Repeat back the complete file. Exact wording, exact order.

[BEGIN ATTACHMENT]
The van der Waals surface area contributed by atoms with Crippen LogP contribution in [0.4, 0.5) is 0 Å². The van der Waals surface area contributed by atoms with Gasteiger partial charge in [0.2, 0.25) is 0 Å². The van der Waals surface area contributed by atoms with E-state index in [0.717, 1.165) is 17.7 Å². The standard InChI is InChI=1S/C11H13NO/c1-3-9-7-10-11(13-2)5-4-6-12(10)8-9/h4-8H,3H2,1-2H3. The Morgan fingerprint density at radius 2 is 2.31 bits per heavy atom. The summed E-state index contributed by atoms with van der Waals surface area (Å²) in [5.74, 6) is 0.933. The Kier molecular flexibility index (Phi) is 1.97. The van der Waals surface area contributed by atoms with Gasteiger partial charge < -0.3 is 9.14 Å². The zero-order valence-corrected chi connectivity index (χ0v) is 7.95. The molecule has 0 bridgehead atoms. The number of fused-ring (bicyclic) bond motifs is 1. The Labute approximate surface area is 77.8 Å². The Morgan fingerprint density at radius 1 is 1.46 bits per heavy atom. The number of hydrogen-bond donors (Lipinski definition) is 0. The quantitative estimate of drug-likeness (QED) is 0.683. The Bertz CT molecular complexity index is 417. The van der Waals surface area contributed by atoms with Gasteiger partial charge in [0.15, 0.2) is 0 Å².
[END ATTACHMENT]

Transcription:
The van der Waals surface area contributed by atoms with Crippen LogP contribution in [0.4, 0.5) is 0 Å². The van der Waals surface area contributed by atoms with Gasteiger partial charge in [0.2, 0.25) is 0 Å². The van der Waals surface area contributed by atoms with E-state index in [0.717, 1.165) is 17.7 Å². The standard InChI is InChI=1S/C11H13NO/c1-3-9-7-10-11(13-2)5-4-6-12(10)8-9/h4-8H,3H2,1-2H3. The Morgan fingerprint density at radius 2 is 2.31 bits per heavy atom. The summed E-state index contributed by atoms with van der Waals surface area (Å²) in [5.74, 6) is 0.933. The Kier molecular flexibility index (Phi) is 1.97. The van der Waals surface area contributed by atoms with Gasteiger partial charge < -0.3 is 9.14 Å². The zero-order valence-corrected chi connectivity index (χ0v) is 7.95. The molecule has 0 bridgehead atoms. The number of fused-ring (bicyclic) bond motifs is 1. The Labute approximate surface area is 77.8 Å². The Morgan fingerprint density at radius 1 is 1.46 bits per heavy atom. The number of hydrogen-bond donors (Lipinski definition) is 0. The quantitative estimate of drug-likeness (QED) is 0.683. The Bertz CT molecular complexity index is 417. The van der Waals surface area contributed by atoms with Gasteiger partial charge in [0.15, 0.2) is 0 Å².